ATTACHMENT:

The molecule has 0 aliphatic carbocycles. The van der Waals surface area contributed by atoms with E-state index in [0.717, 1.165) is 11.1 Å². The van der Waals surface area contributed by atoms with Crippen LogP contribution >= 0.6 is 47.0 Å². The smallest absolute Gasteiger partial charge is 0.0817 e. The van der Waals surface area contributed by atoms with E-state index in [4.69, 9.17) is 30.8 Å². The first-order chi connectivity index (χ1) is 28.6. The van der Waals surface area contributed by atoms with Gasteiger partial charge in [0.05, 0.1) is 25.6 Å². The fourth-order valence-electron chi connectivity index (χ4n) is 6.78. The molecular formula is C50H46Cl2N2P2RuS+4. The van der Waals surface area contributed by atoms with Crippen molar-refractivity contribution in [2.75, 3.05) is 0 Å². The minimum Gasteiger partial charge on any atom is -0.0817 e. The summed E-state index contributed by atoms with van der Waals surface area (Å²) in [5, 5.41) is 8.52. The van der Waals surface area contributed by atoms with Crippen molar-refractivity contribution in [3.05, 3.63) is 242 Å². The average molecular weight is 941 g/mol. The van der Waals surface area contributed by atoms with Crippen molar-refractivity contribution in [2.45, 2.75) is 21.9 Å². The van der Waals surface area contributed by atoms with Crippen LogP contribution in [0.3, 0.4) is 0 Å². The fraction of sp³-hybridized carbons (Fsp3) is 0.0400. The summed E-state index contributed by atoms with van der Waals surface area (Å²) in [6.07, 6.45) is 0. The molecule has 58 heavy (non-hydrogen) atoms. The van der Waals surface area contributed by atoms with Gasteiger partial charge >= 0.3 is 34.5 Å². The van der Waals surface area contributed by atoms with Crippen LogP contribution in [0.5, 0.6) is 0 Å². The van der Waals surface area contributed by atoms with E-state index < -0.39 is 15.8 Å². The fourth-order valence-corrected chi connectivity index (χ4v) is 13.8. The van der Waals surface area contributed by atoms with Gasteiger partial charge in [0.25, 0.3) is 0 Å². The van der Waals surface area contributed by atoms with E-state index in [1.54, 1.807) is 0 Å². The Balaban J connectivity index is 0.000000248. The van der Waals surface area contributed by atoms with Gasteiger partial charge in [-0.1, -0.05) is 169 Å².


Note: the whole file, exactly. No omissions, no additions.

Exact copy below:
The molecule has 0 aliphatic carbocycles. The van der Waals surface area contributed by atoms with E-state index in [0.717, 1.165) is 11.1 Å². The van der Waals surface area contributed by atoms with Crippen LogP contribution >= 0.6 is 47.0 Å². The smallest absolute Gasteiger partial charge is 0.0817 e. The van der Waals surface area contributed by atoms with E-state index in [4.69, 9.17) is 30.8 Å². The first-order chi connectivity index (χ1) is 28.6. The van der Waals surface area contributed by atoms with Gasteiger partial charge in [0.05, 0.1) is 25.6 Å². The fourth-order valence-electron chi connectivity index (χ4n) is 6.78. The molecular formula is C50H46Cl2N2P2RuS+4. The van der Waals surface area contributed by atoms with Crippen molar-refractivity contribution in [2.75, 3.05) is 0 Å². The minimum Gasteiger partial charge on any atom is -0.0817 e. The summed E-state index contributed by atoms with van der Waals surface area (Å²) in [5, 5.41) is 8.52. The van der Waals surface area contributed by atoms with Crippen molar-refractivity contribution in [3.05, 3.63) is 242 Å². The average molecular weight is 941 g/mol. The van der Waals surface area contributed by atoms with Crippen molar-refractivity contribution in [2.45, 2.75) is 21.9 Å². The van der Waals surface area contributed by atoms with Crippen LogP contribution in [0.3, 0.4) is 0 Å². The fraction of sp³-hybridized carbons (Fsp3) is 0.0400. The summed E-state index contributed by atoms with van der Waals surface area (Å²) in [6.07, 6.45) is 0. The molecule has 58 heavy (non-hydrogen) atoms. The van der Waals surface area contributed by atoms with Gasteiger partial charge >= 0.3 is 34.5 Å². The van der Waals surface area contributed by atoms with Crippen LogP contribution in [0.5, 0.6) is 0 Å². The van der Waals surface area contributed by atoms with E-state index < -0.39 is 15.8 Å². The fourth-order valence-corrected chi connectivity index (χ4v) is 13.8. The van der Waals surface area contributed by atoms with Gasteiger partial charge in [0.25, 0.3) is 0 Å². The van der Waals surface area contributed by atoms with E-state index in [1.54, 1.807) is 0 Å². The Balaban J connectivity index is 0.000000248. The van der Waals surface area contributed by atoms with Gasteiger partial charge in [-0.1, -0.05) is 169 Å².